Propofol versus the world: The whole is not always greater than the sum of its parts
Critical Care volume 27, Article number: 208 (2023)
I read with interest the recently published systematic review and meta-analysis update by Kotani et al. . The findings of their work, suggesting an increased mortality associated with propofol (RR 1.10, 95% CI 1.01–1.20, p = 0.03) appear to reverse those of the original review from 2015 , where no difference in mortality was demonstrated between patients receiving propofol or any other comparator (RR 1.05, 95% CI 0.93–1.18, p = 0.5).
Firstly, the authors should be congratulated on the considerable methodological effort that will have gone into the conduct of such a large systematic review, including a welcome Bayesian meta-analysis and embedded trial sequential analysis. I will forego belaboring the usual criticisms aimed at evidence synthesis research, such as the considerable clinical heterogeneity of combining studies from various environments and different exposure periods to the agents in question, and would instead rather focus on what may be driving this difference in estimates.
The authors correctly identified several subgroups where effects were more pronounced (studies looking at cardiac surgery, adults, comparing propofol to volatiles, among others), which they further elaborate on in the discussion section. However, they stop short of addressing the elephant in the room. Looking at Figure S4 (forest plot for cardiac surgery as the setting), only one large study does not cross the line of no effect . It appears that Kotani et al. extracted data for 1 year mortality, even though the study by Likhvantsev et al. also reported a much less sensational effect estimate for 30-day mortality. This is at odds with Kotani’s PROSPERO registration (CRD42022323143), although the authors reference a change in protocol following data extraction. It would have been more appropriate to extract mortality closest to the initially planned 30-day mortality, if reported. Furthermore, it appears that they extracted as intention-to-treat (n = 450 per arm as the denominator), where it would have been more appropriate to extract the number of patients for which follow-up data were available. This will have further artificially inflated the estimates (see Fig. 1). Finally, the choice of a fixed-effect model is questionable given the considerable underlying clinical heterogeneity; a random-effects model would have been more appropriate .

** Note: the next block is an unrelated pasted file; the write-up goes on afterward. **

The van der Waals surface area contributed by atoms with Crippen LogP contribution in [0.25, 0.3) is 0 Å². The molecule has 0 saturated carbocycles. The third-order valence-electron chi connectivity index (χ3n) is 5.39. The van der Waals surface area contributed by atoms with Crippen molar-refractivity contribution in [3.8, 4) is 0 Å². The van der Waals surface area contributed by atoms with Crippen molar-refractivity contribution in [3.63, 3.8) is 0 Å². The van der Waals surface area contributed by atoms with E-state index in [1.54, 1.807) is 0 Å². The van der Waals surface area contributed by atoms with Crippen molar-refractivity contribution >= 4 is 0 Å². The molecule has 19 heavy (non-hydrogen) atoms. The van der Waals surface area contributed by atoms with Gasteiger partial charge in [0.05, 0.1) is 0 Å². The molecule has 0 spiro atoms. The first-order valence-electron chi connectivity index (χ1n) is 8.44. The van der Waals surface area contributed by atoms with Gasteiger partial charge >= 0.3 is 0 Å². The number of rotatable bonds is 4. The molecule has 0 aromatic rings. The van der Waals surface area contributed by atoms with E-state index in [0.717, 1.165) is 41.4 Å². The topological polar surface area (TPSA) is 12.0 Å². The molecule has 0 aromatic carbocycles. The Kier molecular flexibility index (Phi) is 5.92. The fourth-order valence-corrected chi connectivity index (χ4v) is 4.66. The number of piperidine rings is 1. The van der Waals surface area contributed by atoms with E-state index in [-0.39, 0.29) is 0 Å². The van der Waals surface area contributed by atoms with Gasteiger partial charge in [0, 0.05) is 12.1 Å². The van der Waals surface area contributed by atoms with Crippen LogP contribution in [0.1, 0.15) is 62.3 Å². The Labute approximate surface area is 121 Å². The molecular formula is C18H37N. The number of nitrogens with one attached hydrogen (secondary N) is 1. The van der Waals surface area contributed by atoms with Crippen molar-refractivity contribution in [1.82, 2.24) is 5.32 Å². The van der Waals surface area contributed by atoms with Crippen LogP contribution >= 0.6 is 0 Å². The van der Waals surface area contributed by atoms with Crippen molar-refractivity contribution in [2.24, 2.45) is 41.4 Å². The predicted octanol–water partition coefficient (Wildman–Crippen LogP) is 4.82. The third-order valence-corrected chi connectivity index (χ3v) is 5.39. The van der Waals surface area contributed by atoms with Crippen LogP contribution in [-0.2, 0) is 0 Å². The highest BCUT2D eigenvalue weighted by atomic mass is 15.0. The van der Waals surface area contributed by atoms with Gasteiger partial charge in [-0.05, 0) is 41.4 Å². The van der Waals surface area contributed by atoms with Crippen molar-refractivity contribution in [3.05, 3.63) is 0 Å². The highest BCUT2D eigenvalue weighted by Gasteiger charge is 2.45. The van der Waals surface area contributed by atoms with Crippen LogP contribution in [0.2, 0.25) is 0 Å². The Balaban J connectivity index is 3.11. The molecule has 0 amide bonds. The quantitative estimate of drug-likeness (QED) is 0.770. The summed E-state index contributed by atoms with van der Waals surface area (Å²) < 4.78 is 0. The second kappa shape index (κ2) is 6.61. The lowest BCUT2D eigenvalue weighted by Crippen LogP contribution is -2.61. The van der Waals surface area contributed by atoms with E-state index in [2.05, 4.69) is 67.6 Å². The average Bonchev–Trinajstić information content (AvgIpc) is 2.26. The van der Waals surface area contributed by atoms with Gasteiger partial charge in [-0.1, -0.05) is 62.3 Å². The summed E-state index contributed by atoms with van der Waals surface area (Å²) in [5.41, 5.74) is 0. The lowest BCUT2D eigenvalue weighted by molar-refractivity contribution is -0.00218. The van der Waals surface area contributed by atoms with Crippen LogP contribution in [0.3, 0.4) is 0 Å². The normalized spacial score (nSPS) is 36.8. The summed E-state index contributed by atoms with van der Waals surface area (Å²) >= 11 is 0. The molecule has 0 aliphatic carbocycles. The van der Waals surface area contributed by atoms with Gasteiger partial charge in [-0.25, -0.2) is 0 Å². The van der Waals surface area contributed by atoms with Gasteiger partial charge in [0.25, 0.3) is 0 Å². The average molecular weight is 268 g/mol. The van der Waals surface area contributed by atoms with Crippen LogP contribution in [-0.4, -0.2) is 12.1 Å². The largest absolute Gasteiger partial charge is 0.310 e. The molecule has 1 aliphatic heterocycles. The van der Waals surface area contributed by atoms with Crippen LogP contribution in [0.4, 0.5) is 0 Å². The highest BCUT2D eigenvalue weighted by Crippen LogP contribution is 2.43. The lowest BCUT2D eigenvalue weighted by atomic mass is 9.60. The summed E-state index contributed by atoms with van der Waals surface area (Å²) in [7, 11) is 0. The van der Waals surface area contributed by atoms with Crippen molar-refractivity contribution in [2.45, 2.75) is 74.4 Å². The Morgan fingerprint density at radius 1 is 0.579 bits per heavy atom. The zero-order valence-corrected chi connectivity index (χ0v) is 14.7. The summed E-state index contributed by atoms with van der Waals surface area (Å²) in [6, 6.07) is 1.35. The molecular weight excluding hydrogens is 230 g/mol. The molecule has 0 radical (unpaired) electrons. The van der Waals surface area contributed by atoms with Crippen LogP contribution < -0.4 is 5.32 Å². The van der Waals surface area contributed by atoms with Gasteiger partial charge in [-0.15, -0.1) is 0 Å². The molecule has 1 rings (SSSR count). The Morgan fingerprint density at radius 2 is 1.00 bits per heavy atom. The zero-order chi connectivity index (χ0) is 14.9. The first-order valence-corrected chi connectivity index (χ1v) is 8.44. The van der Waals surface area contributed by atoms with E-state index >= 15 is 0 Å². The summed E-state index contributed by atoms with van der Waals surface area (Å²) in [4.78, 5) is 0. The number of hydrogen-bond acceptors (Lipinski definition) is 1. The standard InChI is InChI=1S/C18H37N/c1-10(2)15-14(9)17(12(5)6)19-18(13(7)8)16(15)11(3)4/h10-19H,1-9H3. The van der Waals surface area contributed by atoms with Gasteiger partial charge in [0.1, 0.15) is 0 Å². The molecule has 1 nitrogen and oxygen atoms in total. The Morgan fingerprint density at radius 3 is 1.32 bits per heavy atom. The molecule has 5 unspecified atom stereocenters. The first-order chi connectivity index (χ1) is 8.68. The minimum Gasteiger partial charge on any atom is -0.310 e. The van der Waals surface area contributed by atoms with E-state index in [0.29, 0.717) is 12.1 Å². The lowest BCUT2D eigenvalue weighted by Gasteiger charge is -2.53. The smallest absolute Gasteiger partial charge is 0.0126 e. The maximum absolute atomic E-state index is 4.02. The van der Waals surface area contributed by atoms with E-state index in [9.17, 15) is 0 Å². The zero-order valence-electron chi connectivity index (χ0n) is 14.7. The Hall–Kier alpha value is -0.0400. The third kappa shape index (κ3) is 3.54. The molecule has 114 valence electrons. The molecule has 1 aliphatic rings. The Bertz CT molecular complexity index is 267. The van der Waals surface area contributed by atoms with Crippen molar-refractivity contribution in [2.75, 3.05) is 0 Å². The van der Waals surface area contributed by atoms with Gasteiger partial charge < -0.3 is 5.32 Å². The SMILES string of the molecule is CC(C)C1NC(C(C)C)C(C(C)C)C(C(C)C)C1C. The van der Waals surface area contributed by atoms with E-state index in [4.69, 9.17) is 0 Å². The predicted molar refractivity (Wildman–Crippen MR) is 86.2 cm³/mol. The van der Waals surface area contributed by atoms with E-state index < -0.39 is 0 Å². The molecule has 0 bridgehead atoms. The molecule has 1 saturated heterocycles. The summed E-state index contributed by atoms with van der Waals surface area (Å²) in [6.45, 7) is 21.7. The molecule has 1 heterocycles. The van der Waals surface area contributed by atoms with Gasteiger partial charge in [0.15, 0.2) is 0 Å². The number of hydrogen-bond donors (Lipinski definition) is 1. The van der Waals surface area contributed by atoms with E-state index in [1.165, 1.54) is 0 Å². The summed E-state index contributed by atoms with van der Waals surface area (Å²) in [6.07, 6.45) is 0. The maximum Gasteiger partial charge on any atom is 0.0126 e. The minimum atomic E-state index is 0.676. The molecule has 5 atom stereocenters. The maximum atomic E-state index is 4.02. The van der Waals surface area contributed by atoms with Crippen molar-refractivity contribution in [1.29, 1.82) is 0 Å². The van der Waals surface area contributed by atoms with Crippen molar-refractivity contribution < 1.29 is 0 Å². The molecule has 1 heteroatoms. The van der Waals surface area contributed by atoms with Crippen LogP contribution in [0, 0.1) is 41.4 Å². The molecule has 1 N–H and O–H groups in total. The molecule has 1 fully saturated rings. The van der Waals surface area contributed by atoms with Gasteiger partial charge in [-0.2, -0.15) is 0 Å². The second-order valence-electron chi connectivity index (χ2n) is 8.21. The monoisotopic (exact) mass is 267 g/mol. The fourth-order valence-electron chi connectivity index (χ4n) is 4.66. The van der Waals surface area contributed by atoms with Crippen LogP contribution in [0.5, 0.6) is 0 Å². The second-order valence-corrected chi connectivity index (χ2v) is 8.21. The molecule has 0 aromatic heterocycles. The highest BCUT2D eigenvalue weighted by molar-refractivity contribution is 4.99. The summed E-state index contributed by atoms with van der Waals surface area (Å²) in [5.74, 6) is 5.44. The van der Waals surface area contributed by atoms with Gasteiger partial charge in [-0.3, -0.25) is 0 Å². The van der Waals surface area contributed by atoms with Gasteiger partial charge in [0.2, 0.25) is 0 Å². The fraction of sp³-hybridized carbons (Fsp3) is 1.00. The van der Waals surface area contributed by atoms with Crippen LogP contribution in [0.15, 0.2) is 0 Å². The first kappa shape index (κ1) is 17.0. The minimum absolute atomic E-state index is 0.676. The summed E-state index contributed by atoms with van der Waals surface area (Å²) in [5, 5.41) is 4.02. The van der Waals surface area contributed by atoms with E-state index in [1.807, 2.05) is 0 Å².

I believe readers of Critical Care would appreciate a re-analysis of the data, especially as the estimates reported in the abstract summary may be the consequence of erroneous data extraction. I suspect such a re-analysis will significantly impact the overall pooled findings of the meta-analysis presented by Kotani et al.
Availability of data and materials
No datasets were created during the production of this work.
Kotani Y, Pruna A, Turi S, Borghi G, Lee TC, Zangrillo A, et al. Propofol and survival: an updated meta-analysis of randomized clinical trials. Crit Care. 2023;27(1):139.
Pasin L, Landoni G, Cabrini L, Borghi G, Taddeo D, Saleh O, et al. Propofol and survival: a meta-analysis of randomized clinical trials. Acta Anaesthesiol Scand. 2015;59(1):17–24.
Likhvantsev VV, Landoni G, Levikov DI, Grebenchikov OA, Skripkin YV, Cherpakov RA. Sevoflurane versus total intravenous anesthesia for isolated coronary artery bypass surgery with cardiopulmonary bypass: a randomized trial. J Cardiothorac Vasc Anesth. 2016;30(5):1221–7.
Borenstein M, Hedges LV, Higgins JP, Rothstein HR. A basic introduction to fixed-effect and random-effects models for meta-analysis. Res Synth Methods. 2010;1(2):97–111.
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Hansel, J. Propofol versus the world: The whole is not always greater than the sum of its parts. Crit Care 27, 208 (2023). https://doi.org/10.1186/s13054-023-04450-5